A woman who drove to work to make sure her son’s car was delivered was not one of the loudest or most vocal opponents of the Affordable Care Act, but the first to get involved.
The woman, who was working in her garage in California when she first heard of the law, told the AP she had been working at her car dealership for 10 years and said she had never before worried about her insurance.
The car company said it was reviewing the issue and had no immediate comment.
The Associated Press reported that she had also recently been fined $4,000 for driving in the wrong lane of a busy intersection.
But she said she was not worried.
“I’m a mom, I don’t have a car, and I don’ t want to be responsible for anyone else,” she said.
The AP story said the woman had driven to work on the morning of the president’s visit to her dealership.
She said she drove to the store and got the car delivered.
But the AP reported that the woman was “unimpressed” with the car’s delivery.
She then drove home and was told by a woman at the store that she couldn’t take her children with her because she was late for work.
She was upset, the woman told the paper, and asked for her name.
The report said the other woman also said she wasn’t concerned.
The story did not say why the woman chose to deliver the car in the first place.
The women have been vocal opponents to the ACA.
The law requires employers with 50 or more workers to offer health insurance to workers, and it requires companies with 50 employees or more to offer coverage to their full-time workers.
In 2018, the Associated Press found that about half of employers said they were taking steps to ensure that employees were not overcharged for health insurance, such as using “free or discounted” plans.
The number of employers taking steps was at an all-time high in 2020, when nearly 60 percent of employers had taken such steps.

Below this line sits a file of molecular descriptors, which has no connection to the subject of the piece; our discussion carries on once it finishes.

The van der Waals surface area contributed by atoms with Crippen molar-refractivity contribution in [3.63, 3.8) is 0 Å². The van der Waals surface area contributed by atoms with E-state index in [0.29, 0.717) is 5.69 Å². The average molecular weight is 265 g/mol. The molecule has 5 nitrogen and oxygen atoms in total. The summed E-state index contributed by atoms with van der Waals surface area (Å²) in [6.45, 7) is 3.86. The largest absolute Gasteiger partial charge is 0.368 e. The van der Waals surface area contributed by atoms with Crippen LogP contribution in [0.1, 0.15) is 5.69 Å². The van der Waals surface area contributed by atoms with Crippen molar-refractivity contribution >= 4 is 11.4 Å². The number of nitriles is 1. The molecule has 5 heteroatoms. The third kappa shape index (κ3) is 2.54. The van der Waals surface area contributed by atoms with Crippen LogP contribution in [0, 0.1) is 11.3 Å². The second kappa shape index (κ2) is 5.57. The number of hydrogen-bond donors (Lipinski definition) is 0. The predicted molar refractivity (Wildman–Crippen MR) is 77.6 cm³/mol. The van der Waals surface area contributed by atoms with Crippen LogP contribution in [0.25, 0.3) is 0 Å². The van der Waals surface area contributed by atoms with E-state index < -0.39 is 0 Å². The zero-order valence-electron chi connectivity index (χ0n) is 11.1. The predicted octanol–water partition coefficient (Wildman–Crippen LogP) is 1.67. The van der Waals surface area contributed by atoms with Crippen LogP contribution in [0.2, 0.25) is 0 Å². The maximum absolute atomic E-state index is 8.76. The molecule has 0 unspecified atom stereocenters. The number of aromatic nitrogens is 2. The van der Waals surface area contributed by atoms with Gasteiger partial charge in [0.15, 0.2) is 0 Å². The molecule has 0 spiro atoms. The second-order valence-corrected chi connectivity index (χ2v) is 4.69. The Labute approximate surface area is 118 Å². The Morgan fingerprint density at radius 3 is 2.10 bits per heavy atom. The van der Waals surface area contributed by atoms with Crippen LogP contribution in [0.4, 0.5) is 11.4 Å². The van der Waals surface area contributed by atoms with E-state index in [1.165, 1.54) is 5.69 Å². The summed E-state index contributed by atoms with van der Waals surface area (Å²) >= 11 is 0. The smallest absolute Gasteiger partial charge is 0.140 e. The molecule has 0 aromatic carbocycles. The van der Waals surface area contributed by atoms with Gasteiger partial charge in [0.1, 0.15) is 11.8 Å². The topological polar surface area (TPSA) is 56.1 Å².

A new study by the Kaiser Family Foundation found that nearly three in four employers said their employees would receive a refund if they lost coverage because of the ACA and the rising costs.
More than one in five employers said a refund would not be available for employees who could not afford the coverage, but would cover workers who could afford it.
About 1 in 4 employers said employees would be able to enroll in health insurance for their family members through their jobs if they had to move because of health care costs.
The survey also found that 37 percent of employees said they would have to pay more in taxes because of cost increases and the ACA, including more than three in 10 who said their taxes would increase because of those costs.
About a quarter of employers also said they expected to increase premiums, or increase deductibles and co-payments.
A majority of employers have also reported that employees would see an increase in wages in the next two years because of costs related to the law.
But many employers said that they expected their workers to stay put, and said that would be because of changes in the health care system.
For instance, many employers are saying that they will be able no longer to provide coverage for workers who choose not to purchase insurance.